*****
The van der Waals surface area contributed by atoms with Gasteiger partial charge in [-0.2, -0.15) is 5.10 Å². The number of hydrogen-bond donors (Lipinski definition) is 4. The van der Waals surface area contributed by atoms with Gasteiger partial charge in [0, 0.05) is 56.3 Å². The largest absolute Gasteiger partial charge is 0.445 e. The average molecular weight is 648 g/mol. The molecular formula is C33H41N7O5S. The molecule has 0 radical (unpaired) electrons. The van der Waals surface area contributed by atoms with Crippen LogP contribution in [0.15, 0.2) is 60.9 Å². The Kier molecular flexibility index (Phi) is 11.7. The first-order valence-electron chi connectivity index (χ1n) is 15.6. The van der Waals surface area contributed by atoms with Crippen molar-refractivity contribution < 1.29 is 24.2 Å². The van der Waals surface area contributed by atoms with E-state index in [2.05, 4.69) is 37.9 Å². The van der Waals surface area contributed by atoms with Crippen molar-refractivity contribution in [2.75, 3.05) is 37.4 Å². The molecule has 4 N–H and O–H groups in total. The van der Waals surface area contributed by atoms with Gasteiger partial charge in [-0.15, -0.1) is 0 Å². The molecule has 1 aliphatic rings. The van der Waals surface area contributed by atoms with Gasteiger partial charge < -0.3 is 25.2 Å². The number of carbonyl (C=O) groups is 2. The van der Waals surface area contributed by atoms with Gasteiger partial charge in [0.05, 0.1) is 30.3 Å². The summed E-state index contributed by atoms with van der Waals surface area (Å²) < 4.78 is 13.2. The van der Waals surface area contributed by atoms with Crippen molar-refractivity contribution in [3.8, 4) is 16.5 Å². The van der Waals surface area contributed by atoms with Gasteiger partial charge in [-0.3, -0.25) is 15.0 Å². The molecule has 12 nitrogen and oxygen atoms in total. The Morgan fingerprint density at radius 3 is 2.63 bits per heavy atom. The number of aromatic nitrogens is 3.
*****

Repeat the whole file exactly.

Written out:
The van der Waals surface area contributed by atoms with Gasteiger partial charge in [-0.2, -0.15) is 5.10 Å². The number of hydrogen-bond donors (Lipinski definition) is 4. The van der Waals surface area contributed by atoms with Gasteiger partial charge in [0, 0.05) is 56.3 Å². The largest absolute Gasteiger partial charge is 0.445 e. The average molecular weight is 648 g/mol. The molecular formula is C33H41N7O5S. The molecule has 0 radical (unpaired) electrons. The van der Waals surface area contributed by atoms with Crippen LogP contribution in [0.15, 0.2) is 60.9 Å². The Kier molecular flexibility index (Phi) is 11.7. The first-order valence-electron chi connectivity index (χ1n) is 15.6. The van der Waals surface area contributed by atoms with Crippen molar-refractivity contribution < 1.29 is 24.2 Å². The van der Waals surface area contributed by atoms with E-state index in [2.05, 4.69) is 37.9 Å². The van der Waals surface area contributed by atoms with Crippen molar-refractivity contribution in [2.75, 3.05) is 37.4 Å². The molecule has 4 N–H and O–H groups in total. The van der Waals surface area contributed by atoms with Gasteiger partial charge in [-0.15, -0.1) is 0 Å². The molecule has 1 aliphatic rings. The van der Waals surface area contributed by atoms with Gasteiger partial charge < -0.3 is 25.2 Å². The number of carbonyl (C=O) groups is 2. The van der Waals surface area contributed by atoms with Gasteiger partial charge in [0.05, 0.1) is 30.3 Å². The summed E-state index contributed by atoms with van der Waals surface area (Å²) < 4.78 is 13.2. The van der Waals surface area contributed by atoms with Crippen molar-refractivity contribution in [3.8, 4) is 16.5 Å². The van der Waals surface area contributed by atoms with Gasteiger partial charge in [-0.3, -0.25) is 15.0 Å². The molecule has 12 nitrogen and oxygen atoms in total. The Morgan fingerprint density at radius 3 is 2.63 bits per heavy atom. The number of aromatic nitrogens is 3.